It is just a short train ride from Atocha Station to Entreviás and from there an even shorter walk through this sunny suburb of Madrid to the public sculpture park of Palomeras Bajas where the tour of this outdoor artspace began.
This is an area with a history of autonomy, having been a vocal neighbourhood in the fight for better living conditions in the 70s and 80s and also being a community that has been heavily involved in the planning and development of their own ‘barrio’. With this knowledge to hand, it is easy to understand the significance of the 15 metre, redbrick construction of the slogan ‘El Barrio Es Nuestro’ (The neighbourhood is ours), built by Todos Por Praxis in 2012. This stands alongside two other sculptures built of the same materials 26 years earlier and it seemed emblematic of the whole ethos of this sculpture park that these artworks we made from the same redbrick of the surrounding apartment blocks.
Another set of scultures wait in an underpass – Figura Femenina (Jesus Valverde, 1983) and Homenaje de Goya (Javier Aleixandre, 1980) – both metallic and both examples of contemporary sculpture, but away from the sterile world of the white walled contemporary gallery space they feel far more full of life. They command attention, but they are not on huge plinths at the centre of a roundabout. Instead they are on a level with the people viewing them, in spaces that people use every day. Where these sculptures are is a place in which people gather to chat, to just hang out with friends, and they were sharing the space with artworks.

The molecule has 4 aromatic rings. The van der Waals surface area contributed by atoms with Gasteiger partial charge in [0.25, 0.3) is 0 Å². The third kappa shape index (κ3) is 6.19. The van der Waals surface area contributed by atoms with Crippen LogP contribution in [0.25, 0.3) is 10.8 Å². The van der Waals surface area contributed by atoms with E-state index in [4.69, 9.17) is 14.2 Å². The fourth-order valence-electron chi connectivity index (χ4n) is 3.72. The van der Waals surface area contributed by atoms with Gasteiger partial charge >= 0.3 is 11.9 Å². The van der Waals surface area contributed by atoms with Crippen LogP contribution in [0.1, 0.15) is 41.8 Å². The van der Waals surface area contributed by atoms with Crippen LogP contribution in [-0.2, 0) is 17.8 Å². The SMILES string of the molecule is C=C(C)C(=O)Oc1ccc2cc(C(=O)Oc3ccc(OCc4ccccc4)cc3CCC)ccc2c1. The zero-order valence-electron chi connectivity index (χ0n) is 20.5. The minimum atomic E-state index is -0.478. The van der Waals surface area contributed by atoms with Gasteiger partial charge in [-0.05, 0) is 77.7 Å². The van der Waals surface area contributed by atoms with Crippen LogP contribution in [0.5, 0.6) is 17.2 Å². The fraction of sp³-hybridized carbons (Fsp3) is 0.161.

The sculpture park of Palomeras Bajas has clearly been produced with the purpose of enriching the places in which the people use every day. This is most evident with the work Orden Cósmico (Ceferina Moreno, 1986), a large scale mosaic-like artwork installed into the floor of a communal terrace between two apartment blocks. Whilst it’s possible to get an impression of this impressive piece whilst walking amongst its tiles, the full picture is only available from the flats that surround it, by the people that live with the art.
It is where these sculptures are situated that allows them to be wholly expressive. By placing this art amongst the everyday spaces of the barrio, they are able to serve their purpose – to provoke thought and reflection – more readily than if they were in a traditional gallery space. Throughout the tour of this space there was a real sense of pride from the local tour guides; from the standard of the sculpture and ethos of the space, it is clear to see why.